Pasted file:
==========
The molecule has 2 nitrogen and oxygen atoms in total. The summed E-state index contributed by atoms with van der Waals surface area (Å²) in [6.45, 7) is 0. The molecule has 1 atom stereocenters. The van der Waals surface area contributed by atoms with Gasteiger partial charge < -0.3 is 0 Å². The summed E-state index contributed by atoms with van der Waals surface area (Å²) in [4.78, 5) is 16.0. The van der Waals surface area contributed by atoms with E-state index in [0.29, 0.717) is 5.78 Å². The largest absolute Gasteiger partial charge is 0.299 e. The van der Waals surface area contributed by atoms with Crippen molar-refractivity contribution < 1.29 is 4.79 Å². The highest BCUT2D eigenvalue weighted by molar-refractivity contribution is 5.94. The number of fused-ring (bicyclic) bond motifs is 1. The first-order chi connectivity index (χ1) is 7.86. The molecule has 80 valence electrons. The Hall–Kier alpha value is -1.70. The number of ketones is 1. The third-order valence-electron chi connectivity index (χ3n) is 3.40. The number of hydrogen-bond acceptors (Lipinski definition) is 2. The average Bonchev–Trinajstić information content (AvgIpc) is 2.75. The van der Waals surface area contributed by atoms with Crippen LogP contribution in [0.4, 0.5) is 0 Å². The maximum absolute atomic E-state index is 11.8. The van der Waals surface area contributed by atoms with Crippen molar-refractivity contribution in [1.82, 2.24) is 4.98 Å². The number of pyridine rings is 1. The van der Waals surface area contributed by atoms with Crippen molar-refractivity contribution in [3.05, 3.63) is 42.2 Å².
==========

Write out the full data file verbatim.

The molecule has 2 nitrogen and oxygen atoms in total. The summed E-state index contributed by atoms with van der Waals surface area (Å²) in [6.45, 7) is 0. The molecule has 1 atom stereocenters. The van der Waals surface area contributed by atoms with Gasteiger partial charge < -0.3 is 0 Å². The summed E-state index contributed by atoms with van der Waals surface area (Å²) in [4.78, 5) is 16.0. The van der Waals surface area contributed by atoms with E-state index in [0.29, 0.717) is 5.78 Å². The largest absolute Gasteiger partial charge is 0.299 e. The van der Waals surface area contributed by atoms with Crippen molar-refractivity contribution < 1.29 is 4.79 Å². The highest BCUT2D eigenvalue weighted by molar-refractivity contribution is 5.94. The number of fused-ring (bicyclic) bond motifs is 1. The first-order chi connectivity index (χ1) is 7.86. The molecule has 80 valence electrons. The Hall–Kier alpha value is -1.70. The number of ketones is 1. The third-order valence-electron chi connectivity index (χ3n) is 3.40. The number of hydrogen-bond acceptors (Lipinski definition) is 2. The average Bonchev–Trinajstić information content (AvgIpc) is 2.75. The van der Waals surface area contributed by atoms with Crippen LogP contribution in [0.4, 0.5) is 0 Å². The maximum absolute atomic E-state index is 11.8. The van der Waals surface area contributed by atoms with Crippen molar-refractivity contribution in [1.82, 2.24) is 4.98 Å². The number of pyridine rings is 1. The van der Waals surface area contributed by atoms with Crippen molar-refractivity contribution in [3.05, 3.63) is 42.2 Å².